There's no question that the corona virus has had a profound impact on the tourism industry. However, as the pandemic continues to evolve, it's hard to know how big and how deep its impact will be in the short and long term.
We are still facing the effects of temporary closures, border closures and economic stress, but these 50 statistics show the initial and continuing impact of the Corona virus on the tourism industry. We've broken these data points down into the following areas:
The impact of the coronavirus pandemic on global travel is not black and white. Some tourism businesses, such as smaller California wine country hotels and hotels near national parks, have achieved record numbers despite a near shutdown of inbound and international travel. Domestic tourism has been anything but safe in the face of the global pandemic. Economic development initiatives that support hotels, tour operators and other travel companies support their employees through assistance programs such as the U.S. PPP (Paycheck Protection Program). Global tourism will recover from this just as it did after the terrorist attacks of 11. September, but experts agree it will take longer than that. The hotel industry has been devastated by the low number of international visitors as tourism demand has fallen to an all-time low and tourism destinations have even turned away potential travelers.
Read on for some of the most notable numbers showing the far-reaching impact of COVID-19.
Global impact: 2020 and beyond
The tourism industry worldwide has been hit by the coronavirus – so much so that global GDP is expected to shrink dramatically and unemployment is expected to skyrocket. Here are a few statistics that show how tourism has been decimated globally.
1. Global travel and tourism revenue is estimated to drop 34.7% to an estimated $447.4 billion. The original forecast for 2020 was for revenue of 712 billion. $.
2. European tourism is expected to be the hardest hit by COVID-19: Travel and tourism revenue in Europe will drop from $211.97 billion in 2019 to about $124 billion in 2020.
3. Tourism industry lost 1.5% of global GDP after four-month shutdown, UN Conference on Trade and Development reported.
4. If international tourism remains closed for more than 12 months, the United Nations projects a loss of 4.2% of global GDP ($3.3 trillion).
5. The World Travel and Tourism Council predicts 121 million of the world's 330 million jobs will be lost by 2020.
6 . Tourism will take a while to recover, says McKinsey. The consulting firm predicts that international tourist arrivals will drop 60% to 80% in 2020 and tourism spending is not expected to return to pre-crisis levels until 2024.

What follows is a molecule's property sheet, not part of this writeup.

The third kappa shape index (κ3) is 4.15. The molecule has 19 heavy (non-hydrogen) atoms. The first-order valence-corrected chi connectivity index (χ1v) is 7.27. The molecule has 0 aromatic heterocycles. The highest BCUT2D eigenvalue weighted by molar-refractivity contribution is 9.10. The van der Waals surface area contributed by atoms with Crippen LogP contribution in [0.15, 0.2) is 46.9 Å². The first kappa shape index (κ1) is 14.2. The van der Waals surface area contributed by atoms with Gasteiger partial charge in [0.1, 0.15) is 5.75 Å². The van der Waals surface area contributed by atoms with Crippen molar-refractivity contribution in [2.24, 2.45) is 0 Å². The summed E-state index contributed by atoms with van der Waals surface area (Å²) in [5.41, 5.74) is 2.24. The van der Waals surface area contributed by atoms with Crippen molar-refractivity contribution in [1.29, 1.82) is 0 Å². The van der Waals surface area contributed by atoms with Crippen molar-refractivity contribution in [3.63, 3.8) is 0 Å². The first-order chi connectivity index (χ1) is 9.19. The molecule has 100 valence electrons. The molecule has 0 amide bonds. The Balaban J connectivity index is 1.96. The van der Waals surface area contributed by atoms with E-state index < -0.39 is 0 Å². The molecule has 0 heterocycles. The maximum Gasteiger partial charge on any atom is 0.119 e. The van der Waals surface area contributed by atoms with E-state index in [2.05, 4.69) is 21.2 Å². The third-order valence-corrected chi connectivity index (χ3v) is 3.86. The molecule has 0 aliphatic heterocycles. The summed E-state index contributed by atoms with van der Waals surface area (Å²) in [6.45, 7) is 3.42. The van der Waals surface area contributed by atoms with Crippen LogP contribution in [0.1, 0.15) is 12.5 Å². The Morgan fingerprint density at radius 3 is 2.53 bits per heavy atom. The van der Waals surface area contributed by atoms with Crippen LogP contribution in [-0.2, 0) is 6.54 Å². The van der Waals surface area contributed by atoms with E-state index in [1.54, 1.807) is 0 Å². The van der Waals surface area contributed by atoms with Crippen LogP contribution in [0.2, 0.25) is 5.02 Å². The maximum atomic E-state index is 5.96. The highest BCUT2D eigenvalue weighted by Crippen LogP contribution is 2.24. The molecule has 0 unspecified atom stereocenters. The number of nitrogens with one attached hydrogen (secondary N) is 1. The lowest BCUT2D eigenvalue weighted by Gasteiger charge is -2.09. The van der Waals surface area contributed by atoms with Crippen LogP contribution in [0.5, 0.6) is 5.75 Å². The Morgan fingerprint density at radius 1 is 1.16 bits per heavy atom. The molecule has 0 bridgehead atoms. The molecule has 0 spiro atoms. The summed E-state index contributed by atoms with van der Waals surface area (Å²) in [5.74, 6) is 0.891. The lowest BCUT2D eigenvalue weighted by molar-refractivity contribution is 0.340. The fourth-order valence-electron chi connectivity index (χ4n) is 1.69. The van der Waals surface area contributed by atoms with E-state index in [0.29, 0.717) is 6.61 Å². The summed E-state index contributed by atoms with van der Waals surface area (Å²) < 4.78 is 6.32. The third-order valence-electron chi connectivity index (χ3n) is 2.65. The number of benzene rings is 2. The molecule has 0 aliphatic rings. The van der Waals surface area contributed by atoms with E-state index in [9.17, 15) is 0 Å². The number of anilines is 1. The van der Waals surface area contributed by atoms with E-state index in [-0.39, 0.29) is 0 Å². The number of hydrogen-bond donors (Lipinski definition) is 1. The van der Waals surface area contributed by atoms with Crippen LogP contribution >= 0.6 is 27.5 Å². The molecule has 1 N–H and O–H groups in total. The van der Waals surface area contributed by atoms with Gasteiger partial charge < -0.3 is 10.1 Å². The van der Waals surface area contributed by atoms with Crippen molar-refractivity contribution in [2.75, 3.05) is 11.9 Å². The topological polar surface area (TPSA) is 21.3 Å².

7. Consumers are not only traveling less, but also eating out less. Statista reported that "the decline in the number of seated diners in restaurants worldwide on 23. August 2020 year-on-year was an incredible 41.36."
Tourism in the USA
In the U.S., the economic impact of a slowdown in tourism is expected to be on par with many so-called "developing" countries In addition, the impact of a decline in tourism will have far-reaching effects on many other sectors of the economy.
8. The travel industry says it accounts for 15.8 million American jobs – that's employment for one in 10 Americans. This means that the economic impact of the coronavirus could have a big impact on the U.S. unemployment rate.
9. Some reports predicted that the loss of travel-related jobs has caused the U.S. unemployment rate to double from 3.5% in February to 7.1% in March/April.
10. Based on current trends, experts predict that the U.S. will lose far more in U.S. dollars than any other country and almost twice as much as China.
11. In April, when many states encouraged or mandated that residents stay home, tourists came to Hawaii 99.5% down. Tourism accounts for 21% of the Hawaiian economy.
12. Florida also experienced a decline in tourism, with the tourism sector down 10.7% in the first year Quarter 2020. The state reports that tourism has a $67 billion economic impact on Florida's economy
13. On 11. April 2020 only 3% of hotels in Austin, Texas, were occupied: 342 rooms were booked, compared with 10.777 in 2019.
14. Statista forecasts a $355 billion drop in spending in 2020 in the U.S., a 31% decline.
Consumers are not interested in boarding a plane anytime soon, in part due to border closures as well as security concerns and high ticket prices. Air travel is expected to be depressed for a long time to come.
15. Travel restrictions at borders affected air travel and other modes of transportation. There were four categories of restrictions that impacted a total of 217 destinations:
16. 45% of destinations (97 countries) implemented full or partial border closures;
17. 30% of destinations (65 countries) have suspended all or part of flights;
18. 18% of destinations (39 countries) forced border closures for a specific group of destinations;
19. 7% of destinations (16 countries) required visitors to quarantine or implement similar measures.
20. Data from Flightradar24 showed that the average number of commercial flights per day increased from more than 100.000 in January and February 2020 to about 78.500 in March and 29.400 drop in April.
21. Although many governments support the airline industry, passenger revenue is estimated to decline by $314 billion in 2020 – a 55% drop from 2019, according to the International Air Transport Association.
22. By 4. May 2020 international flights were down 80% compared to 2019. Many airports have been closed and flights banned due to border closures.